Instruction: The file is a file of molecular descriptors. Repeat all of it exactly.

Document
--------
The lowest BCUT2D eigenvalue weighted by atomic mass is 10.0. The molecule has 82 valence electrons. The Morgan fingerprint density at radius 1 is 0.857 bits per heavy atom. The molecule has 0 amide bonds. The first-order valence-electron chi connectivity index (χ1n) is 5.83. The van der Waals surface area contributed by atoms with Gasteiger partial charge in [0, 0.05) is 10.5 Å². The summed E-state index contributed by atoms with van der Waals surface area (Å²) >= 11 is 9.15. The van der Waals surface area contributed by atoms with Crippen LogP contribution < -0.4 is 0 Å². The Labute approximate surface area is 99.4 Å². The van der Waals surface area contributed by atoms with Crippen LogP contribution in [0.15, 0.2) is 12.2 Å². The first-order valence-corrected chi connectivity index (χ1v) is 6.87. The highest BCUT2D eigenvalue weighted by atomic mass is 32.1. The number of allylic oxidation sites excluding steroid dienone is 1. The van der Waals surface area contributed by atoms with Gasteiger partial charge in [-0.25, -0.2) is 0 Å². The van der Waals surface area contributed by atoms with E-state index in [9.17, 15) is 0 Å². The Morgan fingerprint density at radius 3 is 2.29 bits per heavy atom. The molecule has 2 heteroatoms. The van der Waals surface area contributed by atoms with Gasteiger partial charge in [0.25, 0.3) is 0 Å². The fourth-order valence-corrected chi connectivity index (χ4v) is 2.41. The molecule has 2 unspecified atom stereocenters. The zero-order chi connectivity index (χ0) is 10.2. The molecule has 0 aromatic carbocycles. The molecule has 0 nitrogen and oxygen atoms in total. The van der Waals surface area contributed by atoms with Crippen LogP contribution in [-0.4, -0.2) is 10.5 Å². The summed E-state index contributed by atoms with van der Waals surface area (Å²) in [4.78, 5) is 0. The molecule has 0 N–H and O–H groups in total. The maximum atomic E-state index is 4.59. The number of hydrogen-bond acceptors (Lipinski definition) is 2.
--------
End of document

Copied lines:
The lowest BCUT2D eigenvalue weighted by atomic mass is 10.0. The molecule has 82 valence electrons. The Morgan fingerprint density at radius 1 is 0.857 bits per heavy atom. The molecule has 0 amide bonds. The first-order valence-electron chi connectivity index (χ1n) is 5.83. The van der Waals surface area contributed by atoms with Gasteiger partial charge in [0, 0.05) is 10.5 Å². The summed E-state index contributed by atoms with van der Waals surface area (Å²) >= 11 is 9.15. The van der Waals surface area contributed by atoms with Crippen LogP contribution < -0.4 is 0 Å². The Labute approximate surface area is 99.4 Å². The van der Waals surface area contributed by atoms with Crippen LogP contribution in [0.15, 0.2) is 12.2 Å². The first-order valence-corrected chi connectivity index (χ1v) is 6.87. The highest BCUT2D eigenvalue weighted by atomic mass is 32.1. The number of allylic oxidation sites excluding steroid dienone is 1. The van der Waals surface area contributed by atoms with Gasteiger partial charge in [-0.25, -0.2) is 0 Å². The van der Waals surface area contributed by atoms with E-state index in [9.17, 15) is 0 Å². The Morgan fingerprint density at radius 3 is 2.29 bits per heavy atom. The molecule has 2 heteroatoms. The van der Waals surface area contributed by atoms with Gasteiger partial charge in [0.25, 0.3) is 0 Å². The fourth-order valence-corrected chi connectivity index (χ4v) is 2.41. The molecule has 2 unspecified atom stereocenters. The zero-order chi connectivity index (χ0) is 10.2. The molecule has 0 aromatic carbocycles. The molecule has 0 nitrogen and oxygen atoms in total. The van der Waals surface area contributed by atoms with Crippen LogP contribution in [-0.4, -0.2) is 10.5 Å². The summed E-state index contributed by atoms with van der Waals surface area (Å²) in [4.78, 5) is 0. The molecule has 0 N–H and O–H groups in total. The maximum atomic E-state index is 4.59. The number of hydrogen-bond acceptors (Lipinski definition) is 2.